Scientists find a way to reduce sugar in drinks

Research has shown that increasing the pH level of water could help tackle obesity and health problems caused by high sugar content in drinks.

Scientists at De Montfort University Leicester (DMU) have been working with University of Sheffield, Innovate UK and WET Group Ltd to find a way to create drinks that do not need sugar or additives.

To do this, they looked at why sugar is added to drinks in the first place and found that the water purification process known as Reverse Osmosis (RO) can reduce the liquid’s pH level to values of 6.1 or lower—compared to water’s neutral pH level of 7.

RO removes dissolved salts (ions) and unwanted bacteria from drinking water by pushing it under pressure through a semi-permeable, thin membrane with tiny pores that restrict larger molecules and impurities from getting through.

However, researchers found that this process causes the liquid to become more acidic through uptake of atmospheric carbon dioxide, leaving a salty, bitter taste. As a result, sugar is added to drinks to cover up this adverse flavour.

Professor Martin Grootveld, professor of Bio-analytical Chemistry and Chemical Pathology at DMU, said: “Our study shows that in order to reduce the amount of sugar in drinks, we need to look at the way we treat the water beforehand.

“Sugar is being used to disguise the acidity in drinks, rather than improve the flavour, and actually adding sugar causes the pH value of water to decrease even further—we found some drinks had a highly acidic pH level of 2.5.”

Existing water treatment techniques are unable to alter the pH value of RO-treated water. However WET Group, a water enhancing technology business, has created its patented AES technology for drinks and beverage businesses.

The AES machine from WET Group turns source water into super-premium alkaline water through a process of filtration, re-mineralisation and alkalisation. Its creation of water with a high, stable pH of 10.5 has been proven through academic testing to maintain this alkalinity—even after adding flavours.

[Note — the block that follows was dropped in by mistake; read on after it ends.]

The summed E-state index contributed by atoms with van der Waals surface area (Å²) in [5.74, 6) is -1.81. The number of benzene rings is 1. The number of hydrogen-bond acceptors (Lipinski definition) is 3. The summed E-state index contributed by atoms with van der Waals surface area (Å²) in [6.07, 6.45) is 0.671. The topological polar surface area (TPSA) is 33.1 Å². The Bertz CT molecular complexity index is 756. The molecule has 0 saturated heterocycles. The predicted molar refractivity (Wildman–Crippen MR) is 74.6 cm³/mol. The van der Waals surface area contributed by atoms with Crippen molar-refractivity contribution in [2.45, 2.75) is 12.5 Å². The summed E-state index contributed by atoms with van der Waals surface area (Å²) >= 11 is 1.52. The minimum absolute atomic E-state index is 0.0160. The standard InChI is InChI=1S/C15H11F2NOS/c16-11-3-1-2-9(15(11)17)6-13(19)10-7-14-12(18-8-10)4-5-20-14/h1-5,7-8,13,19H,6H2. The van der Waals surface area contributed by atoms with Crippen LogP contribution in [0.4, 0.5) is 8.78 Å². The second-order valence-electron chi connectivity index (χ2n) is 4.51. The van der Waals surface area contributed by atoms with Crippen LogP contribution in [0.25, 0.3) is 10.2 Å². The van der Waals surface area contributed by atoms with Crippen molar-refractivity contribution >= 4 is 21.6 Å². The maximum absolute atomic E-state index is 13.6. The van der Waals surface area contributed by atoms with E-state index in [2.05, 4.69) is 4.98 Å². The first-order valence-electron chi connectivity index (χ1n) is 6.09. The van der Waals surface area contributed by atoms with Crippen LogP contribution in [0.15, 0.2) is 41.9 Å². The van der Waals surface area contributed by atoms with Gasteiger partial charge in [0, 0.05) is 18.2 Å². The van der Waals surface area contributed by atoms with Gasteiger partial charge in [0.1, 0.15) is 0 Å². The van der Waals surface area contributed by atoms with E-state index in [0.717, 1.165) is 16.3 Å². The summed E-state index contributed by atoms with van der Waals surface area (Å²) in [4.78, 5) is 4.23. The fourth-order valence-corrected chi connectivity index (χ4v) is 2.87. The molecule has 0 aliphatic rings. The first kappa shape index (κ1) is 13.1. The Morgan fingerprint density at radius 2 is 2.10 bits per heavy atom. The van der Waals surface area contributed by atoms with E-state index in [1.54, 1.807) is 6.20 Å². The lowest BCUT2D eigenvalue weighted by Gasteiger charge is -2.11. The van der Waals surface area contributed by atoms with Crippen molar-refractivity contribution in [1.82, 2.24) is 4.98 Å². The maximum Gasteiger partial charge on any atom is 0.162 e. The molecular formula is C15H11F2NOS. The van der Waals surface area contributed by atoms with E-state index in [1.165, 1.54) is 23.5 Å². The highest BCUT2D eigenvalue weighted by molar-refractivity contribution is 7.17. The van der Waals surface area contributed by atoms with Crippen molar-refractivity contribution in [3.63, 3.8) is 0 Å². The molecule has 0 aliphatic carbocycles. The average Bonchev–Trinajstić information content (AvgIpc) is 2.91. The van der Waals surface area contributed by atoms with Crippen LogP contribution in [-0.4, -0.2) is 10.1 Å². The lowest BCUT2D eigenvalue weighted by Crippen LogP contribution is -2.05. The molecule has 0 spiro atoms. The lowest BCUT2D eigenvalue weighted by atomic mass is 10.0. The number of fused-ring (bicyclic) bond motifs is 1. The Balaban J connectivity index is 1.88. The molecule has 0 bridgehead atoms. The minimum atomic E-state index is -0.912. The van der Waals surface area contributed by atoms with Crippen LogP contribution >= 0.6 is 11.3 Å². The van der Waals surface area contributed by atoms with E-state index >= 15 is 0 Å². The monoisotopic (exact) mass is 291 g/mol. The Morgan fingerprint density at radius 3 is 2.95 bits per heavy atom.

Dr. Ahmed Abbas Mohamed, director of research and development at WET Group, said: “We carried out the research to develop a method that creates drinks which do not need sugar or additives. Realising that sugar is not used for flavour but to cover up the loss of flavouring due to extreme acidity was a big step, which set us on the path to developing the AES machine to solve the issue.”

The study showed that water treated by the AES facility retained a pH value greater than 9, even after flavours were added.

The drinks created maintained the higher pH value and showed no microbial growth when exposed to 12 weeks of accelerated shelf-life testing at ambient and abusive temperatures of 20°C and 30°C. The drinks also contained less than 0.1 g of sugar per 100ml.

DMU researchers have confirmed the treated water is safe for human consumption, after conducting a clinical trial studying blood, urine and saliva samples taken from participants who had been drinking it on a regular basis.

Kathryn Miller, Innovation Lead—Food and Nutrition, Innovate UK, said: “With a rapidly growing global population, there is an increasing need for innovation if we are to meet the demand for more efficiently produced, healthier and traceable food.”

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